Your first step should be to track your spending. I know it's a pain, but you can't plug the hole until you've identified the leak. Write down every cent you spend for the next 30 days. It's the little money that wrecks a budget. If I asked someone how much their car payment was, they'd tell me. If I asked them how much they spent eating out, they'd have no idea. So, write it all down. Then, at the end of the month, total it and see where you can reasonably cut back. Any budget is only as good as it is in practice, so don't set unreasonable goals.

Let me know if you need more tips. I'm happy to help. You've taken the first step by asking the question.
Gary Silverman, CFP®:
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Most, but certainly not all budgets have some "give" in them. Cable TV. Used vs new car. Chicken vs steak. Walmart vs American Eagle. That's where I'd begin because that is under the immediate control of the consumer.

But what about those people who are already down to survival mode and can't cut any more. In that case, income is the key (it works in the other scenario as well). Do your job well, better than most. Take the opportunity for assignments and education offered to make you more saleable. Do what it takes to be the one who is considered for the next raise or promotion. This one takes time, and savings may be impossible until that next step comes.

The key is believing that there is a way out. That then enables you to see the opportunities that are there.

Can things still turn out rotten? Of guarantees in this life. But without continual effort a person doesn't know what is truly possible.
Barbara Babcock:
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As a single woman who paid her own way through college (and took 10 years to pay her own way out of college debt), I can say that you’re right, it isn’t easy. The only way to do it is to face your financial reality, set limits, and do without. That is the only way, there is no other answer.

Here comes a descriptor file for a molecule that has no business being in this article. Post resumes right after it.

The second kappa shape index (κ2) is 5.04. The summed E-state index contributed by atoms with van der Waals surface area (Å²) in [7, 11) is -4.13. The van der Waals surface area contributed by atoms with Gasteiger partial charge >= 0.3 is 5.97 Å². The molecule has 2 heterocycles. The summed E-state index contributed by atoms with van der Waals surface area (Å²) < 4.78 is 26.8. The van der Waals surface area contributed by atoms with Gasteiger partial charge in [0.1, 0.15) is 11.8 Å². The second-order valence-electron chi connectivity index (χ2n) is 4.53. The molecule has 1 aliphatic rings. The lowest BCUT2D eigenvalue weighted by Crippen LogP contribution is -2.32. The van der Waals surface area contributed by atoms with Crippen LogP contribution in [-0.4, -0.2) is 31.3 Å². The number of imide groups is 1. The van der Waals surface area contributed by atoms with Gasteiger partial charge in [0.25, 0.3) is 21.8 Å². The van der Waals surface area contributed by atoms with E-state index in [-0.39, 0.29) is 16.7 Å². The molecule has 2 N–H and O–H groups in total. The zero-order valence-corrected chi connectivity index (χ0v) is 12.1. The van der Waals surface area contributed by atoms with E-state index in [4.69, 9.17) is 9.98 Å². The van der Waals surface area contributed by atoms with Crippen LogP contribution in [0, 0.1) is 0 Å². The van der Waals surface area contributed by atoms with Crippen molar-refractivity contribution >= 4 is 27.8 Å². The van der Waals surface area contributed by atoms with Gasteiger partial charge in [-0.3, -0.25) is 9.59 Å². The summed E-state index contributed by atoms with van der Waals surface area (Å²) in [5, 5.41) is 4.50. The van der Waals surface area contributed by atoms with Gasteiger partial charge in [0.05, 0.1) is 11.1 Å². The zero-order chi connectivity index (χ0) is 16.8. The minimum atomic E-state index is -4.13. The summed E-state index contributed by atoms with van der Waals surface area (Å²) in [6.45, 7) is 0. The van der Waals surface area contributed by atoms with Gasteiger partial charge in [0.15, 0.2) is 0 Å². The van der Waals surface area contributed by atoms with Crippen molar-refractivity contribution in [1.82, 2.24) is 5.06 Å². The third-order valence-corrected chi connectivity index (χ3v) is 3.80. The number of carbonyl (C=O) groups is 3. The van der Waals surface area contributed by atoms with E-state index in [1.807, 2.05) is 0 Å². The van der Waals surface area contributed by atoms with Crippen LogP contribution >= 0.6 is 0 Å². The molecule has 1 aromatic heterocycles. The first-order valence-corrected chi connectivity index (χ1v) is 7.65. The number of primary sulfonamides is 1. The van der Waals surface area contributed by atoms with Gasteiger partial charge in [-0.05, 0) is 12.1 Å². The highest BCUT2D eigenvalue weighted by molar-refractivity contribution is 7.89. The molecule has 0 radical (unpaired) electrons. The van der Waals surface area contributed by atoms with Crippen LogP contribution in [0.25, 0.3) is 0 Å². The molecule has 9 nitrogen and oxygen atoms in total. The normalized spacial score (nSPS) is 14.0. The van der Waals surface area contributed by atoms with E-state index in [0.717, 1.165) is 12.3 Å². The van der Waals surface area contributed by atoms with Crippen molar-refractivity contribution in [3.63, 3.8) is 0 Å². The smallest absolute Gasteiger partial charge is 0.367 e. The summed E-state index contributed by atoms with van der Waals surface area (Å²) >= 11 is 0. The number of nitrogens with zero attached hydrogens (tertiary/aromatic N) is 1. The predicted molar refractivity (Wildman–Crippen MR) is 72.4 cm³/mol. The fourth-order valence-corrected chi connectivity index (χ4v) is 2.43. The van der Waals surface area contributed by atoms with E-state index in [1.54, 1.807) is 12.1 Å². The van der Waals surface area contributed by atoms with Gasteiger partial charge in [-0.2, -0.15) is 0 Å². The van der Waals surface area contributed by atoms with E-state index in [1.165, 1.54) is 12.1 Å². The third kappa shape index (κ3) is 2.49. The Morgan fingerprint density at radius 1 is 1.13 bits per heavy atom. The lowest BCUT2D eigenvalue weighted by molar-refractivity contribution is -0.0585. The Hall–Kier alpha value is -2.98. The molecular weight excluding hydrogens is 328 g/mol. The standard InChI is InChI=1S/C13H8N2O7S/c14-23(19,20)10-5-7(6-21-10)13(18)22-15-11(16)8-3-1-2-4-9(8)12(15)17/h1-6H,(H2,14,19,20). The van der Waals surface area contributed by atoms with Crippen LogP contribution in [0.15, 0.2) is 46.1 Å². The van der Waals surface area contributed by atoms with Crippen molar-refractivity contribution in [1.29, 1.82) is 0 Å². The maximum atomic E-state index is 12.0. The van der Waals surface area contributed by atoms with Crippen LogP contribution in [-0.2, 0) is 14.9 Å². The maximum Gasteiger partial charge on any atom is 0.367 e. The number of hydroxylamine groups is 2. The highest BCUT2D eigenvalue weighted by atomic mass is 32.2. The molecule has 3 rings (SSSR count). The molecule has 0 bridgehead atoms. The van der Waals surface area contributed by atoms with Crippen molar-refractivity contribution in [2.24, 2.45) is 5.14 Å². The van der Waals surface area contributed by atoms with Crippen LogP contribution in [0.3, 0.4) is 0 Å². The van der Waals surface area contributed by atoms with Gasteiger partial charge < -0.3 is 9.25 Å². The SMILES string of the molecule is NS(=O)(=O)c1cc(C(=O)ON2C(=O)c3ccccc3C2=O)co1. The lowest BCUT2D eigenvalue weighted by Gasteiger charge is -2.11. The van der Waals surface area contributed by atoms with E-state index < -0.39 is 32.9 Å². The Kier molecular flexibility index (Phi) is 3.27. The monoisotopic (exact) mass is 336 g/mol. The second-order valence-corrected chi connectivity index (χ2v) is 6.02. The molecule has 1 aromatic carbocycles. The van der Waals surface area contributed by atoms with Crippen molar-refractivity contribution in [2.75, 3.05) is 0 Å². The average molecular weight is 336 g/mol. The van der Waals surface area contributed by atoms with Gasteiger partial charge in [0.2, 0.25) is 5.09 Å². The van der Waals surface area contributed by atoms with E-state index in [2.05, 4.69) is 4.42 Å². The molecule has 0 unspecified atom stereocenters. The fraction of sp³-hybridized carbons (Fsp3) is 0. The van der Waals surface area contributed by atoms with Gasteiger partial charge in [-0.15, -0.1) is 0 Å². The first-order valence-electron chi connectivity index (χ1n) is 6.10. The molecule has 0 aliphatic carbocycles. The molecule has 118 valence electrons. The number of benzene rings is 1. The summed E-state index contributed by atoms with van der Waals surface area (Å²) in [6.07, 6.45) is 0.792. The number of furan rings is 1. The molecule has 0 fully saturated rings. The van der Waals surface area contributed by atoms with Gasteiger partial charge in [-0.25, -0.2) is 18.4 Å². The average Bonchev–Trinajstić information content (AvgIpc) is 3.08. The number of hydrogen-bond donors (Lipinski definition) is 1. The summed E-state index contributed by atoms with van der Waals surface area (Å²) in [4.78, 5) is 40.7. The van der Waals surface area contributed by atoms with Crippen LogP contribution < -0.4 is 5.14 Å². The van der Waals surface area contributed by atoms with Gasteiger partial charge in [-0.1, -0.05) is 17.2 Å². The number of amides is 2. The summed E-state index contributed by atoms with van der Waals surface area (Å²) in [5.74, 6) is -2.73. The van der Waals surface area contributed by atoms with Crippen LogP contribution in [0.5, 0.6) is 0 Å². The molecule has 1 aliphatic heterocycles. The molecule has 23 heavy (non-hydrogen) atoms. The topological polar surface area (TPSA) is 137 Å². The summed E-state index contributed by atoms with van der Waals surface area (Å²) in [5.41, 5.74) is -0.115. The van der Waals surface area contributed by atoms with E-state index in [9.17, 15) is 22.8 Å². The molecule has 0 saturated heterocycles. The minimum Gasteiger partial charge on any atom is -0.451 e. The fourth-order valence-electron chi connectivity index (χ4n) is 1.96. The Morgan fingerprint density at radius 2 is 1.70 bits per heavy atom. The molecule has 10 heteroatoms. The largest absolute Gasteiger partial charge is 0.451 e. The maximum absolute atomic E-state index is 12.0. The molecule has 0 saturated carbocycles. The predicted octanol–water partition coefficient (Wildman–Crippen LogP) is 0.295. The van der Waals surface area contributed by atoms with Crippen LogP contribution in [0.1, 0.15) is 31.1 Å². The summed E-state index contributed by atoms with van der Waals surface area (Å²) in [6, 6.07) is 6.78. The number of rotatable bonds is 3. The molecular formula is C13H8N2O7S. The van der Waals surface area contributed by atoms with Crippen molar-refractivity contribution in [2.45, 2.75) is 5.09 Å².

One of the biggest mistakes that financial educators make is to throw out a rule like “save 10% of your paycheck” and then make it sound like it’s set in stone, with no compromise. The real key is to start saving something, right now. Don’t get hung up on the 10% thing. But DO write a budget and squeeze every penny you can. If you do this, you will find some amount of money—maybe $50 a month, maybe 2% of your income—that you can save. Start RIGHT NOW to save this. The young ladies in their 20s have the best financial advantage of all: they have years till retirement, so their savings will compound (which means to earn interest on top of interest) for decades. Time plus discipline to save is a sure way to build wealth.

Here’s an example: open a savings account with $40 that pays 5% interest compounded monthly. Add $40 per month every month for 47 years. Your savings plus interest will grow to $90,988. Save for 50 years, and your account will grow to $107,230.
Elizabeth Goldsmith: